WWE’s current Cruiserweight division has done some good, introducing talents like TJ Perkins and Rich Swann to the WWE audience, giving Brian Kendrick a spot on the contemporary landscape, and perhaps best of all revitalizing Neville as a terrific heel champion. Just the same, it’d be a shame to see every guy of that size pigeonholed into this division and not getting a true shot at the main event. For example, while Austin Aries may be too old now to get a proper push in the WWE main event scene, it’s unfortunate to think that he may have already peaked on the WWE stage, feuding over the Cruiserweight Championship.
4. Bring Back: War Games
War Games was a unique, violent spectacle with members of two opposing teams entering two rings surrounded by a double-wide cage at alternating intervals. The match could only end once everyone had entered and once someone from one of the teams submitted or surrendered. The gimmick would get bastardized with various rule changes, especially in its final three-team version with the title on the line, but those early versions in which the Horsemen and later The Dangerous Alliance, and heck, even a couple of nWo outings were brutal, different, and fun.
That WWE hasn’t brought the concept back by now, 16 eyars after WCW closed, suggests I may not happen. Triple H is a student of 1980s Jim Crockett Promotions, though, and has purportedly championed WWE running this match in the past. If he ever gets full control of WWE, it’s still possible he’ll declare it, “Time to play the War Games.”
3. Bury: Beating Dead Horses
Upon its launch, it’s hard to argue the nWo was anything but the coolest wrestling stable in wrestling history—cutting edge, chock full of star power, and fresh in terms of mainstream US-based wrestling.
But that was 1996. The angle was still running in 1999, and after a brief hiatus, got revived for the nWo 2000. While there is value in long term storytelling with great continuity, the stable grew into far more of a booking crutch and an object of inertia than a creative story. The general sense is that WCW found something that worked, and then just kept going with it on the hope and prayer it would keep working or come back around.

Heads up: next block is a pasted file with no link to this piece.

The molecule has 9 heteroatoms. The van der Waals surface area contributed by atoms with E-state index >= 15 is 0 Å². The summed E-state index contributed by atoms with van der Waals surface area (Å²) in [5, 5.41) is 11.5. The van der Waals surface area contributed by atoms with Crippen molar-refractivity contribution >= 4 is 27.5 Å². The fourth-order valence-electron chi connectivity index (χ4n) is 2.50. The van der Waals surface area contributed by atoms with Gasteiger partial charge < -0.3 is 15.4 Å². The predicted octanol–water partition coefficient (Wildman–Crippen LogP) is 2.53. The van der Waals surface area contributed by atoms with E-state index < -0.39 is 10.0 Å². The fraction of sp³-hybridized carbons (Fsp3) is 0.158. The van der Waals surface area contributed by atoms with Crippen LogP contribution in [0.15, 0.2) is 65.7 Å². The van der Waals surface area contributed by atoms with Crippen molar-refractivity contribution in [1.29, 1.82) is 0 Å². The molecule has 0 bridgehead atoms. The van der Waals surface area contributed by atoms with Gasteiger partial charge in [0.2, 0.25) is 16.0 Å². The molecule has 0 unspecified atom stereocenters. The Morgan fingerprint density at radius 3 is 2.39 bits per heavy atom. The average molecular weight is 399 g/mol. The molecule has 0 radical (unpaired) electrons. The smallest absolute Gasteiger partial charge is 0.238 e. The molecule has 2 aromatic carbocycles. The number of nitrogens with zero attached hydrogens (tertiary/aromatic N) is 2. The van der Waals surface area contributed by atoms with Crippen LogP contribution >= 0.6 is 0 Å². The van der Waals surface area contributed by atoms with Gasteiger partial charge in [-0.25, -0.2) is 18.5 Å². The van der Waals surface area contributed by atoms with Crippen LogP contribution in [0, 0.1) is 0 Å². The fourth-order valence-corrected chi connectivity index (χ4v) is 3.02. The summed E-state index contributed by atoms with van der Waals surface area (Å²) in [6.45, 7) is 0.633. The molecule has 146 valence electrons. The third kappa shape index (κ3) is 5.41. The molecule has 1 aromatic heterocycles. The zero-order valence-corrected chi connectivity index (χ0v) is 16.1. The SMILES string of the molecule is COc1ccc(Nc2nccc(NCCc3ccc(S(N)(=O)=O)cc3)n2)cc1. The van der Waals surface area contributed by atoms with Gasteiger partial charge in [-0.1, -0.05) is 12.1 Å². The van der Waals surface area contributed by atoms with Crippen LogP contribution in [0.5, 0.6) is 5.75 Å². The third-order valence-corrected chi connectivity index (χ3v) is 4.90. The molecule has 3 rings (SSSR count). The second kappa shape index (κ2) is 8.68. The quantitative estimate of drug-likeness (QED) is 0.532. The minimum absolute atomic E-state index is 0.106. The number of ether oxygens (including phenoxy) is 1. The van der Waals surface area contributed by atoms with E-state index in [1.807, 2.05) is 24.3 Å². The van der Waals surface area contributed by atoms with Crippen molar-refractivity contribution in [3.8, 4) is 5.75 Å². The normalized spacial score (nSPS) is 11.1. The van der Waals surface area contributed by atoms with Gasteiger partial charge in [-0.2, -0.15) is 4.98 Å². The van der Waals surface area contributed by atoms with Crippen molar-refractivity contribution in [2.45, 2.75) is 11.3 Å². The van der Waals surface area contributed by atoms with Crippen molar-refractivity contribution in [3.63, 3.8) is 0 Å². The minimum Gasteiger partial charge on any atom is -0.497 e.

While WWE isn’t exactly known for radically fresh storytelling, Vince McMahon and company have generally shown better judgment than WCW when it comes to not leaning so exclusively on riding old horses into the ground. The temptation to do so may only increase; as of last summer, the company started producing more television than ever before with two live shows every week, one of them three hours long, plus an expanded PPV calendar. It’s vital to WWE’s long term success that they continue to show restraint and good judgment around knowing when to let stories ride and when to switch gears.
2. Bring Back: Starrcade
Starrcade was, in a sense, WrestleMania before there was WrestleMania. It was WCW’s flagship show, and remained the featured PPV up through the end of the company.
While concept of Starrcade wasn’t especially unique or grabbing te history and grandeur of the event—even its relatively majestic name—lent it a special feel. While WWE doesn’t necessarily need Starrcade, the end of the calendar year does feel as though it deserves a show more vaunted than Roadblock or TLC.
WWE shouldn’t’ look to use Starrcade to supersede WrestleMania, but rather, could use it as a vehicle to celebrate nostalgia and feel like a big stage to blow off rivalries. Either way, Starrcade was perhaps WCW’s greatest creation outside of the nWo and its legacy deserves to live on.
1. Bury: Ruining Dream Matches
Make no mistake about it—WCW Nitro was exciting television. It wasn’t uncommon for an opening talk segment to set up a blockbuster main event, sometimes even a first time encounter between a pair of megastars. Fans stayed tuned to catch a special match at the end of the show.
For how loaded its roster was in the mid-to-late 1990s, WCW quite possibly had the potential to put on the greatest variety of truly epic PPV main events than any company ever had or will have. Instead, we got Nitro main events that rarely lived up to their three hours of hype, and PPVs that often as not felt lackluster in comparison.
To be frank, there aren’t dream matches like Hulk Hogan vs. Bret Hart or Sting vs. Randy Savage available now. With no promotions to truly rival WWE, most big matches between top veteran stars have happened in one form or another. The closest thing WWE does have access to is matches between top WWE guys and top talents from smaller companies and abroad. While these matches don’t have quite the sizzle of long-time WWE guys coming in to face long-time WCW guys, they nonetheless capture the imagination of hardcore fans. That’s a big part of why John Cena vs. AJ styles worked as well as it did, and why I hope WWE is patient in plugging special talents like Samoa Joe and Shinsuke Nakamura into dream scenarios.